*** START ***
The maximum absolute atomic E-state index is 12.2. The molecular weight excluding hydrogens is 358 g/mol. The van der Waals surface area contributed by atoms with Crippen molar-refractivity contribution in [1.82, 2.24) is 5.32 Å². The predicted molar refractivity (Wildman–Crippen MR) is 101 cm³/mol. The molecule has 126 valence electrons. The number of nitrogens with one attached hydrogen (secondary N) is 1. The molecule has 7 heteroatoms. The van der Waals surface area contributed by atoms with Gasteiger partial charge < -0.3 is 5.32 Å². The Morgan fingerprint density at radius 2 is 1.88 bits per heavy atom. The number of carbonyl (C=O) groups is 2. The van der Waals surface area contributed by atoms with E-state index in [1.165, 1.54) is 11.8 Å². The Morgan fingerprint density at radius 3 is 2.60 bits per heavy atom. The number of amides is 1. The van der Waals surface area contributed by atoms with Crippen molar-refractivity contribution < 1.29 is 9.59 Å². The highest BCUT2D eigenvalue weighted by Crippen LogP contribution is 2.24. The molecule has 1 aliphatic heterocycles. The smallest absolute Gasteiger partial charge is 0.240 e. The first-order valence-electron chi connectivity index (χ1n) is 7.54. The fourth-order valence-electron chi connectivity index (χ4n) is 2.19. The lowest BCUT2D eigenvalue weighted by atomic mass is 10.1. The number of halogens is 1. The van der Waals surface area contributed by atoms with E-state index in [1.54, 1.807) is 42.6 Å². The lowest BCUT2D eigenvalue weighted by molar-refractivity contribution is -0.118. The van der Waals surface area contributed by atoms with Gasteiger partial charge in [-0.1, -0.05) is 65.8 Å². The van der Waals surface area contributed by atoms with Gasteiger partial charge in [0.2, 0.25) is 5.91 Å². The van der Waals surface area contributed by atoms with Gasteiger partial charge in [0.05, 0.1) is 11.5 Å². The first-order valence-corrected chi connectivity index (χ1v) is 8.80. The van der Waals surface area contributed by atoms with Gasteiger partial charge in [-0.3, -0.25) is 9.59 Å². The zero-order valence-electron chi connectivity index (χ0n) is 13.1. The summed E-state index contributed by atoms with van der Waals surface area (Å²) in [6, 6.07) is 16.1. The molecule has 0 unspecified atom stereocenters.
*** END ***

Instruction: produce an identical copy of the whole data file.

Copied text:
The maximum absolute atomic E-state index is 12.2. The molecular weight excluding hydrogens is 358 g/mol. The van der Waals surface area contributed by atoms with Crippen molar-refractivity contribution in [1.82, 2.24) is 5.32 Å². The predicted molar refractivity (Wildman–Crippen MR) is 101 cm³/mol. The molecule has 126 valence electrons. The number of nitrogens with one attached hydrogen (secondary N) is 1. The molecule has 7 heteroatoms. The van der Waals surface area contributed by atoms with Gasteiger partial charge < -0.3 is 5.32 Å². The Morgan fingerprint density at radius 2 is 1.88 bits per heavy atom. The number of carbonyl (C=O) groups is 2. The van der Waals surface area contributed by atoms with E-state index in [1.165, 1.54) is 11.8 Å². The Morgan fingerprint density at radius 3 is 2.60 bits per heavy atom. The number of amides is 1. The van der Waals surface area contributed by atoms with Crippen molar-refractivity contribution < 1.29 is 9.59 Å². The highest BCUT2D eigenvalue weighted by Crippen LogP contribution is 2.24. The molecule has 1 aliphatic heterocycles. The smallest absolute Gasteiger partial charge is 0.240 e. The first-order valence-electron chi connectivity index (χ1n) is 7.54. The fourth-order valence-electron chi connectivity index (χ4n) is 2.19. The lowest BCUT2D eigenvalue weighted by atomic mass is 10.1. The number of halogens is 1. The van der Waals surface area contributed by atoms with E-state index in [1.54, 1.807) is 42.6 Å². The lowest BCUT2D eigenvalue weighted by molar-refractivity contribution is -0.118. The van der Waals surface area contributed by atoms with Gasteiger partial charge in [-0.1, -0.05) is 65.8 Å². The van der Waals surface area contributed by atoms with Gasteiger partial charge in [0.2, 0.25) is 5.91 Å². The van der Waals surface area contributed by atoms with Gasteiger partial charge in [0.05, 0.1) is 11.5 Å². The first-order valence-corrected chi connectivity index (χ1v) is 8.80. The van der Waals surface area contributed by atoms with Gasteiger partial charge in [-0.3, -0.25) is 9.59 Å². The zero-order valence-electron chi connectivity index (χ0n) is 13.1. The summed E-state index contributed by atoms with van der Waals surface area (Å²) in [6, 6.07) is 16.1. The molecule has 0 unspecified atom stereocenters.